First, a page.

These can all throw large amounts of coarse particles and finely ground dust (PM2.5 and PM10) into the air, as well as leaking dangerous materials such as lead or mercury into the soil or nearby bodies of water. Forest fires across the state or even adjacent states can also create vast clouds of smoke that can travel many miles, often at the mercy of wind speed and direction, settling over cities or counties great distances away. These are among the main sources of pollution occurring in Florida, with emissions from both factories and power plants also being prominent causes of certain chemicals entering the atmosphere.
Observing the data collected over the course of 2020, there are several months of the year, as well as certain cities, that stand out as being the most polluted, with certain months showing large elevations throughout many cities. To mention a few, the city of Riverview had its most polluted period between the months of January all the way to September, with March being the most polluted month with a reading of 22.9 μg/m³. This month as well as April came in with elevated PM2.5 levels over many cities, which will be mentioned in short.
The 2nd most polluted city in Florida, Royal Palm Beach, had its most polluted months in January and February, with very high readings of 26.4 μg/m³ and 26. μg/m³. This made January in Royal Palm Beach the most polluted of the entire year, coming in at the higher end of the moderate pollution bracket. In terms of pollution levels across all of the cities, the months that stood out the most were March, April, June, July and September, many of which had readings that stood out even in the cleaner cities.
To cite some examples, Tallahassee came in with readings of 11.7 μg/m³ and 13.5 μg/m³ over March and April, despite having a much cleaner yearly average of 9 μg/m³, which was within the WHO's target goal. Tampa had a reading of 10.8 μg/m³ in April, the only month of the year in the city to exceed the 10 μg/m³ limit set out by the WHO and move up into the next pollution bracket. There are many more examples across the various cities in which the PM2.5 count shot up suddenly during the aforementioned months, and as such, it would be of greater importance for residents to take greater care during these time periods, particularly if they belong to vulnerable demographics.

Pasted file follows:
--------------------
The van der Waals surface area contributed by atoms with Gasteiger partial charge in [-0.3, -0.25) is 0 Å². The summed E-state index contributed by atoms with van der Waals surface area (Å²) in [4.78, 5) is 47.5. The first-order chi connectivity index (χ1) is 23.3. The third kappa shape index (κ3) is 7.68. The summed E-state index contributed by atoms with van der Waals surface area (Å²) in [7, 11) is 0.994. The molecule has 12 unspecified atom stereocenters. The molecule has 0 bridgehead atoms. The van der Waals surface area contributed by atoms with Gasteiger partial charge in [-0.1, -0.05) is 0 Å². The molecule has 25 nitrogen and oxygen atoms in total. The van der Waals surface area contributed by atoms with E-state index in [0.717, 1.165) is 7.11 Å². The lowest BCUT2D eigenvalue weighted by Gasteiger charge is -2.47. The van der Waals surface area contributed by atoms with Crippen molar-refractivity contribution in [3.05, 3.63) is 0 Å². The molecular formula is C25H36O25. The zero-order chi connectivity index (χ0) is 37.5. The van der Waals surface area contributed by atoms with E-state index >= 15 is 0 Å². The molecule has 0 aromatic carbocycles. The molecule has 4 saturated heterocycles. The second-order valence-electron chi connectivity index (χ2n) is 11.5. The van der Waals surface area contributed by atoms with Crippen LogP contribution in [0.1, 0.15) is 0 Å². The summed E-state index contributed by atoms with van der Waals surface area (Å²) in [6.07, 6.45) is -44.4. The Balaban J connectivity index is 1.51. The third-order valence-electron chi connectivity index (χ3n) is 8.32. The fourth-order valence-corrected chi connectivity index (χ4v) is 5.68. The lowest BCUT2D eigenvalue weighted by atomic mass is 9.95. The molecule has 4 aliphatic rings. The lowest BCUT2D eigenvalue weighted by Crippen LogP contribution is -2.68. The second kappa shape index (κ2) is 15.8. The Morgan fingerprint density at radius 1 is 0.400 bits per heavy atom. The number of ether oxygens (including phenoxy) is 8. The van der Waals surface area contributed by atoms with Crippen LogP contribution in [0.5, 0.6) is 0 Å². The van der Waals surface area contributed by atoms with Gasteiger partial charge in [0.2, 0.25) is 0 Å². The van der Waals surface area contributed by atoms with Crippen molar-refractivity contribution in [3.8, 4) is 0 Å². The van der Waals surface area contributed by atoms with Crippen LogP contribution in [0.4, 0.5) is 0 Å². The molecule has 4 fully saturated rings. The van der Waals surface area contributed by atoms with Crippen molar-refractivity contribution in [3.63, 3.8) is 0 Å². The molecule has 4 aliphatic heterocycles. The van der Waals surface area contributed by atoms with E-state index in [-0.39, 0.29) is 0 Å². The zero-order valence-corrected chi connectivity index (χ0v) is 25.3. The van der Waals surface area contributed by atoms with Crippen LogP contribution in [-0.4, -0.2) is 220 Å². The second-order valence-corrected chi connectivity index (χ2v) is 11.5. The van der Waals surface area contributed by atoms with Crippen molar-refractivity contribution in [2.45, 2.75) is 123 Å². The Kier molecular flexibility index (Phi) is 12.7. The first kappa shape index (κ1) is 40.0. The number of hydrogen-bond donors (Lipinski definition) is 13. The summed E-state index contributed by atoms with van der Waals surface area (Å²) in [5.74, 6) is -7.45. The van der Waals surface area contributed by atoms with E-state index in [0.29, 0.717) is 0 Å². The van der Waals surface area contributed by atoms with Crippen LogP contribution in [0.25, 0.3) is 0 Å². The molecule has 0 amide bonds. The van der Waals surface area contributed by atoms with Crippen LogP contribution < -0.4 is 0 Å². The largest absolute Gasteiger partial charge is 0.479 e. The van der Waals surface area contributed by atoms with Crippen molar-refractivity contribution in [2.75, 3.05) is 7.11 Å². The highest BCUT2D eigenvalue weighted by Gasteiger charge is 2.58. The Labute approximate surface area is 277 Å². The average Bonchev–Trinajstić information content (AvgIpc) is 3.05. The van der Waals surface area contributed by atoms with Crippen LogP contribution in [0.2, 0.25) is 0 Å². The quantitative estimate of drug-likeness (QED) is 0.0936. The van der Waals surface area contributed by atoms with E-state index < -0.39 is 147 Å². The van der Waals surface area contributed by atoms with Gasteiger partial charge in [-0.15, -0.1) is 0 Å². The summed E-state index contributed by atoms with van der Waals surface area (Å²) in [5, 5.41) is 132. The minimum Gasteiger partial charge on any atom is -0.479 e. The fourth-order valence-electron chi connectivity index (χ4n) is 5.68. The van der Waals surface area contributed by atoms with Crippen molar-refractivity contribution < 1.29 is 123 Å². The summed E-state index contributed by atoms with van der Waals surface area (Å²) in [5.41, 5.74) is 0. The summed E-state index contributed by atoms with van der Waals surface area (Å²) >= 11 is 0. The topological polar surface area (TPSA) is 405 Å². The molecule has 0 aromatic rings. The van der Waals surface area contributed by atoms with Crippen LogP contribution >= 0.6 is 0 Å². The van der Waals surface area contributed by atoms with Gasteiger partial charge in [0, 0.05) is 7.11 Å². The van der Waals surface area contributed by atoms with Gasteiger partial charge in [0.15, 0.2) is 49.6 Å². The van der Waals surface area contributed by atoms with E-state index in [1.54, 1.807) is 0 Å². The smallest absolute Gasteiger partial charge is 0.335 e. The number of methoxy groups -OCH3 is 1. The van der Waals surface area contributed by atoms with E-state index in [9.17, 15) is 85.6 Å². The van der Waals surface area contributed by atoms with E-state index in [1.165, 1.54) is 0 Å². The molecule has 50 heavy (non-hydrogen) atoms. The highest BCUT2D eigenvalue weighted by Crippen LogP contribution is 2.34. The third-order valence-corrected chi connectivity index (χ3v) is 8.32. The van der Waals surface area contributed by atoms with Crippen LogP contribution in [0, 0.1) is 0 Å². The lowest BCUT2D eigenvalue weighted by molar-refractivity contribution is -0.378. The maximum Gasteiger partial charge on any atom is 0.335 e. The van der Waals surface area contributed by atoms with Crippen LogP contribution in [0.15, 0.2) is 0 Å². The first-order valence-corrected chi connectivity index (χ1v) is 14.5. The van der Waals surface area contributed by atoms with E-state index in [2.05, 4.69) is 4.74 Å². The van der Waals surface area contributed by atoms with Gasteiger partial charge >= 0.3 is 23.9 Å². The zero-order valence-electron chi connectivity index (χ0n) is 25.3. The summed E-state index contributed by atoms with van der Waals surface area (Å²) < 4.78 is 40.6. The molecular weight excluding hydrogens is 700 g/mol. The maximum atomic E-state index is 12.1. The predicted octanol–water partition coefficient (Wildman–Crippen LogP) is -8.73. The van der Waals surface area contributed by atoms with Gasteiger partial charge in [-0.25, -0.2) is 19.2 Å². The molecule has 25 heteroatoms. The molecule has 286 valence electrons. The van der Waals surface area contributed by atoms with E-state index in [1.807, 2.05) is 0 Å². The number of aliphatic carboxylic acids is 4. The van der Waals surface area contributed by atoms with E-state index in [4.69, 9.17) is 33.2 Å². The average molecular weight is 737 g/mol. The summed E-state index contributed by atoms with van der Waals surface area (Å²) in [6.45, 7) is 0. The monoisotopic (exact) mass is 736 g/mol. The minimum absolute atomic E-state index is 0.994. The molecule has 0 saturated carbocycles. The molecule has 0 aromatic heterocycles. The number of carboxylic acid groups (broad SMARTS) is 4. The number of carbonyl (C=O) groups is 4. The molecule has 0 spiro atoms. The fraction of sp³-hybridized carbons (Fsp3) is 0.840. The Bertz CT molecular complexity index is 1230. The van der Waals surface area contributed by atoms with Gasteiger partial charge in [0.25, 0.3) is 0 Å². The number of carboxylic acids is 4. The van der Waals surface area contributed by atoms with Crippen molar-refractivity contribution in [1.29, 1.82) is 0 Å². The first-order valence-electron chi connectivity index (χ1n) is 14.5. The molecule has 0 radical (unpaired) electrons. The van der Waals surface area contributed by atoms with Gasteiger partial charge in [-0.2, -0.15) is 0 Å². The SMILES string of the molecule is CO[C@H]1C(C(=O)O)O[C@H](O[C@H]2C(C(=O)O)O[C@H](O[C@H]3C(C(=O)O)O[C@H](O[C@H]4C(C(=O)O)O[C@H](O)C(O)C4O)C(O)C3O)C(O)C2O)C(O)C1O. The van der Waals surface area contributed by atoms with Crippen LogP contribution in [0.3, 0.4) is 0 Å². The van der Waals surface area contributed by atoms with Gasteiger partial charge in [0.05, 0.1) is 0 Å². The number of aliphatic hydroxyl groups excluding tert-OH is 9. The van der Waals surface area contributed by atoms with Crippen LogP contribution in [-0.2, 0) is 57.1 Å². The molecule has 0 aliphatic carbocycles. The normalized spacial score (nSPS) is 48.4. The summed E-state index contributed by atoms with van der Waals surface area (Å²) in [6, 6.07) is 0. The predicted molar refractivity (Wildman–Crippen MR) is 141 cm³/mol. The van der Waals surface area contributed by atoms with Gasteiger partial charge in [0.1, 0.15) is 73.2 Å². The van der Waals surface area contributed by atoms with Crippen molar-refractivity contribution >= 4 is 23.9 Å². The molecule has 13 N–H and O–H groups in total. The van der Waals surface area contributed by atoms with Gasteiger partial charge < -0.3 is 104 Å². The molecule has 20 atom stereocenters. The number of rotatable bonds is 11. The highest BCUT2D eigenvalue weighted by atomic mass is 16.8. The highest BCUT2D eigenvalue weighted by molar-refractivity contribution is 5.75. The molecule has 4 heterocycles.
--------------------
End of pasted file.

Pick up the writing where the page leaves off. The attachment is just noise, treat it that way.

The use of air quality maps via the IQAir website or AirVisual app can be a great aid in determining whether or not the air quality is of an appreciable level at any given day or time, with appropriate measures such as the wearing of particle filtering masks or avoiding outdoor activity being optimal.
As touched on briefly in the previous question, there are certain members of the population that are more at risk of pollution exposure, especially when such exposure is left unchecked over long periods of time, such as for those that live near busy roads or industrial areas. To go into further detail about the vulnerable groups, they would include among them young children and the elderly or infirm, as well as pregnant mothers. Babies are extremely vulnerable to PM2.5 exposure due to its ability to make its way into the mother’s bloodstream and thus have highly detrimental effects on the child, with miscarriage, premature birth or even low birth weight all being possible, along with physical or mental defects.
Others include those with compromised immune systems, or pre-existing health conditions, particularly ones that affect the lungs or heart. Of note is that even healthy young adults can be greatly harmed if enough pollutants are respired over a period of time, showing that even with vulnerable demographics, no one is truly safe from the dangerous effects of pollution.
Some of the main pollutants found in the air in Florida would be ones such as methane (CH4), nitrogen dioxide (NO2), sulfur dioxide (SO2), as well as black carbon, finely ground silica particles and volatile organic compounds (VOCs). Some examples of VOCs include chemicals such as benzene, methylene chloride and formaldehyde, and besides being released from polluting sources such as cars or factories, can also be found emanating from household items such as scented candles, a variety of personal bathroom products, as well as any items that contain adhesives or varnishes.
One particularly prominent pollutant to mention is ozone (O3), which is formed from the various oxides of nitrogen (NOx) and other pollutants coming into contact with sunlight and being transformed into ozone, or smog as it is more well known as.